Cool. Cool. And so let’s say a local business, you know, they’re wanting to rank a page, do you find there’s more value in that silo approach, where they you have the sort of main theme, and then all those supporting pages, or going super deep, you know, like a really long in depth page and just trying to go for everything on one page, what

Unknown Speaker 14:35
Google shows you the pages that it likes. And so what a really good approach is to say, okay, Google is rewarding this type of page and it has 2000 words, that’s the type of page you should do. I don’t think you should try to teach Google something new. That’s very difficult to do and not the path toward success. So I would see what Google is rewarding. And in this case, I think, at the time, it was like about 1500 words for for To target so we had 1500, Lorem, Ipsum words on on the target page. After that what you’ll find those there often I would use people also asked on those target pages or on your target pages, because those are obviously the questions that people are asking about your particular thing. And related keywords are also a good idea. But sometimes you’ll find some that are just a little too far afield for maybe the target page, those are the ones that are excellent for your supporting pages. Not only, I mean, you get that initial link, but if once they start to rank for their own keywords, because you won’t make that a longtail kind of a keyword a longer phrase, it’ll start to rank for its own keywords, it’s going to build the strength of your site sites to rank for more keywords do better. So this gives you an opportunity to to start ranking for a lot of keywords, especially as it might take some time for your target page to be successful. But you’re within the ballpark, you know, when you’re within the realm of what you’re going after. So you should be getting good impressions, good clicks, the kind of people that you want, and at the same time, you’re raising the value of your site.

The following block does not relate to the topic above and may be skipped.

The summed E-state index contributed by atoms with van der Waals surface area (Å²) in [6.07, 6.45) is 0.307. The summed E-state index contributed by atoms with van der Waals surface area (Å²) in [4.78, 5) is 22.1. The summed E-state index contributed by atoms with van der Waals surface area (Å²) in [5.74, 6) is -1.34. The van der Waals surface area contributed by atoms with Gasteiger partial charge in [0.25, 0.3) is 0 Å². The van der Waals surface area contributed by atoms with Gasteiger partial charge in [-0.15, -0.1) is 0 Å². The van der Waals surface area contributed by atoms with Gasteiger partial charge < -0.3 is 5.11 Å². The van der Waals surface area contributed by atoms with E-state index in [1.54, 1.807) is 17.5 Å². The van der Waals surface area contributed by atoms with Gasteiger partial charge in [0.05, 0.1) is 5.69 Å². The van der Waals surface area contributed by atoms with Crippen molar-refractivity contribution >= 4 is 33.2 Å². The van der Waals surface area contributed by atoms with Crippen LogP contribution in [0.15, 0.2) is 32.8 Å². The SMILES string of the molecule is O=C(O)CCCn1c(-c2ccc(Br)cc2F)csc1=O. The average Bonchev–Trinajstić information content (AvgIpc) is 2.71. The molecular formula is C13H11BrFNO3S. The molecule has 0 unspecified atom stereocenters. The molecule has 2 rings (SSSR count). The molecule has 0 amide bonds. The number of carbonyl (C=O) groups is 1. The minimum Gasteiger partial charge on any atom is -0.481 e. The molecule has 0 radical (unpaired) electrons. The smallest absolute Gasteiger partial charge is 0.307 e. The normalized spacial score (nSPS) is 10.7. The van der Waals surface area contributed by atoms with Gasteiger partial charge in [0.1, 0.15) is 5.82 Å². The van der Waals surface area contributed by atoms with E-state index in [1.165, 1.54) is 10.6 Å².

Michael 15:59
Absolutely. Okay, awesome. And do you think this would work today? lorem ipsum? Is a hole that Google’s plug

Unknown Speaker 16:06
does work today? I do it all the time? Still? I think um, so I got a lot of hate mail after doing it. And a lot of people said like, No, you can’t do that anymore. And they would list a series of reasons as to as to why it wouldn’t work. And so the following year on my speaking circuit, I spoke in LA, Bali, Vietnam, Chiang Mai and in, in Milan, and I ranked a page on page one in lorem ipsum for each of those cities. Beautiful. And then I think of those, I think three of those pages are actually still up on page one.

Michael 16:46
And did you Did you also just moving on in terms of topics here? When it comes to writing these pages, like let’s say you’re writing a page, you’re not going to check lorem ipsum? In there, you want to rank a page legitimately for a client? How do you sort of approach it? Do you just sort of pick a keyword and say write as off you go? Was there a bit more structure to the way you brief them in like a you, you’re trying to break them in with this sort of pop mentality behind it before you’re going in? And if you’re going the page afterwards, as like some people like to call it? What’s your sort of approach? In the real world